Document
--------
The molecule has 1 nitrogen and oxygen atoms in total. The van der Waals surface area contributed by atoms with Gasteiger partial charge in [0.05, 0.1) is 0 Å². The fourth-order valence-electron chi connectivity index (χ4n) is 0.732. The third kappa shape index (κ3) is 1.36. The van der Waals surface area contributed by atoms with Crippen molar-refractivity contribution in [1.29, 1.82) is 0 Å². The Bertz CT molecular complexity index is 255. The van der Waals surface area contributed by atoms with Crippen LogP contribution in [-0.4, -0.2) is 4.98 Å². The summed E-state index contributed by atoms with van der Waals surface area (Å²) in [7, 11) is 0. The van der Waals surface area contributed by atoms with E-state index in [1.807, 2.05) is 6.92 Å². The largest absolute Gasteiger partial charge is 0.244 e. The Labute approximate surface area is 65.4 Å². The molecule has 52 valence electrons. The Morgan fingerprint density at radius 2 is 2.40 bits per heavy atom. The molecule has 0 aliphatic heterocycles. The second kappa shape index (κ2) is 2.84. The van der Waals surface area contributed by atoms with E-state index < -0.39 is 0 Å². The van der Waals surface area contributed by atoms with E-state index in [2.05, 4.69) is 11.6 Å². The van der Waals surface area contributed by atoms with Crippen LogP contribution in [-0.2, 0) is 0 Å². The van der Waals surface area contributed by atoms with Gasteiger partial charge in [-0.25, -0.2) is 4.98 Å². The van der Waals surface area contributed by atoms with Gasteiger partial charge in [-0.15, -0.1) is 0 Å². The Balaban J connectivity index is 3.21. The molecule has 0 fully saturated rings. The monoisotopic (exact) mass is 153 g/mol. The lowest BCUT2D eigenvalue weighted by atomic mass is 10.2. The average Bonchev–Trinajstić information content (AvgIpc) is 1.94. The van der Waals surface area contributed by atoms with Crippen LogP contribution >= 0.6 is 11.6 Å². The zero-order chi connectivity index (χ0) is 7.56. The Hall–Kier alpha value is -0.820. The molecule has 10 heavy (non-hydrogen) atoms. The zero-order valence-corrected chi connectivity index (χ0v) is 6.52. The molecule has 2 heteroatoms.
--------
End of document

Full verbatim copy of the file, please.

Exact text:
The molecule has 1 nitrogen and oxygen atoms in total. The van der Waals surface area contributed by atoms with Gasteiger partial charge in [0.05, 0.1) is 0 Å². The fourth-order valence-electron chi connectivity index (χ4n) is 0.732. The third kappa shape index (κ3) is 1.36. The van der Waals surface area contributed by atoms with Crippen molar-refractivity contribution in [1.29, 1.82) is 0 Å². The Bertz CT molecular complexity index is 255. The van der Waals surface area contributed by atoms with Crippen LogP contribution in [-0.4, -0.2) is 4.98 Å². The summed E-state index contributed by atoms with van der Waals surface area (Å²) in [7, 11) is 0. The van der Waals surface area contributed by atoms with E-state index in [1.807, 2.05) is 6.92 Å². The largest absolute Gasteiger partial charge is 0.244 e. The Labute approximate surface area is 65.4 Å². The molecule has 52 valence electrons. The Morgan fingerprint density at radius 2 is 2.40 bits per heavy atom. The molecule has 0 aliphatic heterocycles. The second kappa shape index (κ2) is 2.84. The van der Waals surface area contributed by atoms with E-state index < -0.39 is 0 Å². The van der Waals surface area contributed by atoms with E-state index in [2.05, 4.69) is 11.6 Å². The van der Waals surface area contributed by atoms with Crippen LogP contribution in [-0.2, 0) is 0 Å². The van der Waals surface area contributed by atoms with Gasteiger partial charge in [-0.25, -0.2) is 4.98 Å². The van der Waals surface area contributed by atoms with Gasteiger partial charge in [-0.15, -0.1) is 0 Å². The Balaban J connectivity index is 3.21. The molecule has 0 fully saturated rings. The monoisotopic (exact) mass is 153 g/mol. The lowest BCUT2D eigenvalue weighted by atomic mass is 10.2. The average Bonchev–Trinajstić information content (AvgIpc) is 1.94. The van der Waals surface area contributed by atoms with Crippen LogP contribution >= 0.6 is 11.6 Å². The zero-order chi connectivity index (χ0) is 7.56. The Hall–Kier alpha value is -0.820. The molecule has 10 heavy (non-hydrogen) atoms. The zero-order valence-corrected chi connectivity index (χ0v) is 6.52. The molecule has 2 heteroatoms.